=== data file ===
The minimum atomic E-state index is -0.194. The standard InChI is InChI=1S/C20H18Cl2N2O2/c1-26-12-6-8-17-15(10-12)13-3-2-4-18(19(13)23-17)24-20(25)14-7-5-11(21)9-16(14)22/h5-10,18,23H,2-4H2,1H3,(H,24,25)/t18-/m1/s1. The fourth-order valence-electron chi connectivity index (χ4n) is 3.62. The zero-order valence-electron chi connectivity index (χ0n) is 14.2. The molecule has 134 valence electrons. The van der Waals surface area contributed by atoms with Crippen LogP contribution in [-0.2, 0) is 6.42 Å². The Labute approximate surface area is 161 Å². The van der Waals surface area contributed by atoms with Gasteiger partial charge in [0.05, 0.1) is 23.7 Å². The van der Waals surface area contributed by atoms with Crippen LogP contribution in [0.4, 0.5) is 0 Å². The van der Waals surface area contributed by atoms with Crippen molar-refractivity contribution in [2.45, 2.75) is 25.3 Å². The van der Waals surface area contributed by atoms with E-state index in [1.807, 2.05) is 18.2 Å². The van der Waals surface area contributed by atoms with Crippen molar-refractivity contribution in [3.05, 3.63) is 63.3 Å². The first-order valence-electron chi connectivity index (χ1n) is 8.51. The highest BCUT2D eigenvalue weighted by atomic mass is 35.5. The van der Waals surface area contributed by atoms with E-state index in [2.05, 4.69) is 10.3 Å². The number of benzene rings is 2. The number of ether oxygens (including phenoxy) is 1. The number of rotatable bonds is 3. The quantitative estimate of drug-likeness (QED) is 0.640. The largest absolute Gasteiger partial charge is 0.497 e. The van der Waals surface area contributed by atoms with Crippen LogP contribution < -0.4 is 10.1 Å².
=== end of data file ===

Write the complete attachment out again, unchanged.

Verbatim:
The minimum atomic E-state index is -0.194. The standard InChI is InChI=1S/C20H18Cl2N2O2/c1-26-12-6-8-17-15(10-12)13-3-2-4-18(19(13)23-17)24-20(25)14-7-5-11(21)9-16(14)22/h5-10,18,23H,2-4H2,1H3,(H,24,25)/t18-/m1/s1. The fourth-order valence-electron chi connectivity index (χ4n) is 3.62. The zero-order valence-electron chi connectivity index (χ0n) is 14.2. The molecule has 134 valence electrons. The van der Waals surface area contributed by atoms with Crippen LogP contribution in [-0.2, 0) is 6.42 Å². The Labute approximate surface area is 161 Å². The van der Waals surface area contributed by atoms with Gasteiger partial charge in [0.05, 0.1) is 23.7 Å². The van der Waals surface area contributed by atoms with Crippen LogP contribution in [0.4, 0.5) is 0 Å². The van der Waals surface area contributed by atoms with Crippen molar-refractivity contribution in [2.45, 2.75) is 25.3 Å². The van der Waals surface area contributed by atoms with E-state index in [1.807, 2.05) is 18.2 Å². The van der Waals surface area contributed by atoms with Crippen molar-refractivity contribution in [3.05, 3.63) is 63.3 Å². The first-order valence-electron chi connectivity index (χ1n) is 8.51. The highest BCUT2D eigenvalue weighted by atomic mass is 35.5. The van der Waals surface area contributed by atoms with E-state index in [2.05, 4.69) is 10.3 Å². The number of benzene rings is 2. The number of ether oxygens (including phenoxy) is 1. The number of rotatable bonds is 3. The quantitative estimate of drug-likeness (QED) is 0.640. The largest absolute Gasteiger partial charge is 0.497 e. The van der Waals surface area contributed by atoms with Crippen LogP contribution < -0.4 is 10.1 Å².